7. 7. The CISC Approach  For this particular task, a CISC processor would come prepared with a specific instruction (we'll call it "MULT").  When executed, this instruction loads the two values into separate registers, multiplies the operands in the execution unit, and then stores the product in the appropriate register.  Thus, the entire task of multiplying two numbers can be completed with one instruction: MULT 2:3, 5:2 R.K.Tiwari(ravikumar.tiwari@raisoni.net)
  8. 8. The CISC Approach  MULT is what is known as a "complex instruction."  It operates directly on the computer's memory banks and does not require the programmer to explicitly call any loading or storing functions.  It closely resembles a command in a higher level language.  For instance, if we let "a" represent the value of 2:3 and "b" represent the value of 5:2, then this command is identical to the C statement "a = a * b." R.K.Tiwari(ravikumar.tiwari@raisoni.net)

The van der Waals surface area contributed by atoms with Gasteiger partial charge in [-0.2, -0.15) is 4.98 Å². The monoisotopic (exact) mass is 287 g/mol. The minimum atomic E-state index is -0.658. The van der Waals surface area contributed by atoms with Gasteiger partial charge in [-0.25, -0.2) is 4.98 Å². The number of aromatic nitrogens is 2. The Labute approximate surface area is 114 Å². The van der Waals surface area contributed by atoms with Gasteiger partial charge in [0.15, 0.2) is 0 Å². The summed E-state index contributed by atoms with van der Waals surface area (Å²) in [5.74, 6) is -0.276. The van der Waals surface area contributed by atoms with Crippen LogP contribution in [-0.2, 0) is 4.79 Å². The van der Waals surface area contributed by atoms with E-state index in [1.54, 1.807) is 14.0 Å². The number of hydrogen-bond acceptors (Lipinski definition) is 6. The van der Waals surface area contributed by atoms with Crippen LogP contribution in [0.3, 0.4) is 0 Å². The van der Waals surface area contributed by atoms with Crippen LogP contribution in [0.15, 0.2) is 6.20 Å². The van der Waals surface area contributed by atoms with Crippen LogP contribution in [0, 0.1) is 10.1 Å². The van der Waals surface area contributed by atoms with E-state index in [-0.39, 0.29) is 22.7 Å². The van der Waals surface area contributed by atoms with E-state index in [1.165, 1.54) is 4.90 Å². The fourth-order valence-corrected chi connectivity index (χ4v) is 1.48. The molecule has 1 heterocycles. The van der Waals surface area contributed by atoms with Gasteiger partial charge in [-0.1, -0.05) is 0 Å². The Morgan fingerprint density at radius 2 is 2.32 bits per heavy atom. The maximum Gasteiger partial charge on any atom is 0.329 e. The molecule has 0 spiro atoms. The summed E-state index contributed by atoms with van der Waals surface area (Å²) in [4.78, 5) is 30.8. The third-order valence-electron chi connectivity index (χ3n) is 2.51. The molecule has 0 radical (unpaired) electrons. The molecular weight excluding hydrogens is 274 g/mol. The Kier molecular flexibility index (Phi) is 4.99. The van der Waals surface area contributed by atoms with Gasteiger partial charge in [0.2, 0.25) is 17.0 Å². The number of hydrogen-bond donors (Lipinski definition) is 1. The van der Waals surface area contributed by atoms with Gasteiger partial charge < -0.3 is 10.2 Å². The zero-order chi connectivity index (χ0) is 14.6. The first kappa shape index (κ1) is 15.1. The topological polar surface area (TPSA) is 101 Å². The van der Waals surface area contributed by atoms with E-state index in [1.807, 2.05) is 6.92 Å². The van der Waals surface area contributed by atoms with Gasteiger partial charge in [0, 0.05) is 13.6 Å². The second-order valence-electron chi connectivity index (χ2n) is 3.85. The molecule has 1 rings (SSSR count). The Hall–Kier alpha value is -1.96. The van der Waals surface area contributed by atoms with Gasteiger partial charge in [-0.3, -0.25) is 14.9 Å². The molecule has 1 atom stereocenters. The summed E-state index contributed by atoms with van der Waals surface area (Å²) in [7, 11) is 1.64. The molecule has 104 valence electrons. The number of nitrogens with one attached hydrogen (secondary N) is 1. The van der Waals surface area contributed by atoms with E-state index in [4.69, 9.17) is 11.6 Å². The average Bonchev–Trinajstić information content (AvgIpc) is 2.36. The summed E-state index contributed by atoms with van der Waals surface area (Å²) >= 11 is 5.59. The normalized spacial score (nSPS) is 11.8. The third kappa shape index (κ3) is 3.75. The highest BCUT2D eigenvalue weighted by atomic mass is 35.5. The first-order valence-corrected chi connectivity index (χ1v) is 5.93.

9. 9. The CISC Approach  One of the primary advantages of this system is that the compiler has to do very little work to translate a high-level language statement into assembly.  Because the length of the code is relatively short, very little RAM is required to store instructions.  The emphasis is put on building complex instructions directly into the hardware. R.K.Tiwari(ravikumar.tiwari@raisoni.net)
  10. 10. The RISC Approach  RISC processors only use simple instructions that can be executed within one clock cycle.  Thus, the "MULT" command described above could be divided into three separate commands: "LOAD," which moves data from the memory bank to a register, "PROD," which finds the product of two operands located within the registers, and "STORE," which moves data from a register to the memory banks. R.K.Tiwari(ravikumar.tiwari@raisoni.net)